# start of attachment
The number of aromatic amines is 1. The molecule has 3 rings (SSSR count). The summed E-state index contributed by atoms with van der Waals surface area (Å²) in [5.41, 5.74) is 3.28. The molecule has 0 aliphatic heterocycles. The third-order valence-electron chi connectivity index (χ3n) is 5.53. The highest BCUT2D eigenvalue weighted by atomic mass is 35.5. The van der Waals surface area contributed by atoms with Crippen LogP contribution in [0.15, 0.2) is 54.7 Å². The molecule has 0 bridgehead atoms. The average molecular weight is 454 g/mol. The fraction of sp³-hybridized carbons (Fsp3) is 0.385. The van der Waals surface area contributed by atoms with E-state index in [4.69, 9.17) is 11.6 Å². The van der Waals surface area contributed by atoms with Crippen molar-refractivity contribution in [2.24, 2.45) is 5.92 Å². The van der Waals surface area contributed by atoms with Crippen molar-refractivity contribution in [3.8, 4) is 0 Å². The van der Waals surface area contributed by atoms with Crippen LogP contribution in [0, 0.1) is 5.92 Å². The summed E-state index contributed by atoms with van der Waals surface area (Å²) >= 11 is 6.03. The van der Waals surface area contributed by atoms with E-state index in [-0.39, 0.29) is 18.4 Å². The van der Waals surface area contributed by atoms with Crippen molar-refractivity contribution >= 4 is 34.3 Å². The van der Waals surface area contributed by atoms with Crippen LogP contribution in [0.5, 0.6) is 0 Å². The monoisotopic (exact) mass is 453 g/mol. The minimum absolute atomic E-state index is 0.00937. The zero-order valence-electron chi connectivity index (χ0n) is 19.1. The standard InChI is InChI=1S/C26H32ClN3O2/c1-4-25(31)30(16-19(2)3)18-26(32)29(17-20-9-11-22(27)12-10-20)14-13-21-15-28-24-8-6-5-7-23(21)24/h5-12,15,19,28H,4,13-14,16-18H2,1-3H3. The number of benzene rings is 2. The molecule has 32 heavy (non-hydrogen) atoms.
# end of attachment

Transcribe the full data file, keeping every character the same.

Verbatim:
The number of aromatic amines is 1. The molecule has 3 rings (SSSR count). The summed E-state index contributed by atoms with van der Waals surface area (Å²) in [5.41, 5.74) is 3.28. The molecule has 0 aliphatic heterocycles. The third-order valence-electron chi connectivity index (χ3n) is 5.53. The highest BCUT2D eigenvalue weighted by atomic mass is 35.5. The van der Waals surface area contributed by atoms with Crippen LogP contribution in [0.15, 0.2) is 54.7 Å². The molecule has 0 bridgehead atoms. The average molecular weight is 454 g/mol. The fraction of sp³-hybridized carbons (Fsp3) is 0.385. The van der Waals surface area contributed by atoms with E-state index in [4.69, 9.17) is 11.6 Å². The van der Waals surface area contributed by atoms with Crippen molar-refractivity contribution in [2.24, 2.45) is 5.92 Å². The van der Waals surface area contributed by atoms with Crippen molar-refractivity contribution in [3.8, 4) is 0 Å². The van der Waals surface area contributed by atoms with Crippen LogP contribution in [0, 0.1) is 5.92 Å². The summed E-state index contributed by atoms with van der Waals surface area (Å²) >= 11 is 6.03. The van der Waals surface area contributed by atoms with E-state index in [-0.39, 0.29) is 18.4 Å². The van der Waals surface area contributed by atoms with Crippen molar-refractivity contribution >= 4 is 34.3 Å². The van der Waals surface area contributed by atoms with Crippen LogP contribution in [0.5, 0.6) is 0 Å². The monoisotopic (exact) mass is 453 g/mol. The minimum absolute atomic E-state index is 0.00937. The zero-order valence-electron chi connectivity index (χ0n) is 19.1. The standard InChI is InChI=1S/C26H32ClN3O2/c1-4-25(31)30(16-19(2)3)18-26(32)29(17-20-9-11-22(27)12-10-20)14-13-21-15-28-24-8-6-5-7-23(21)24/h5-12,15,19,28H,4,13-14,16-18H2,1-3H3. The number of benzene rings is 2. The molecule has 32 heavy (non-hydrogen) atoms.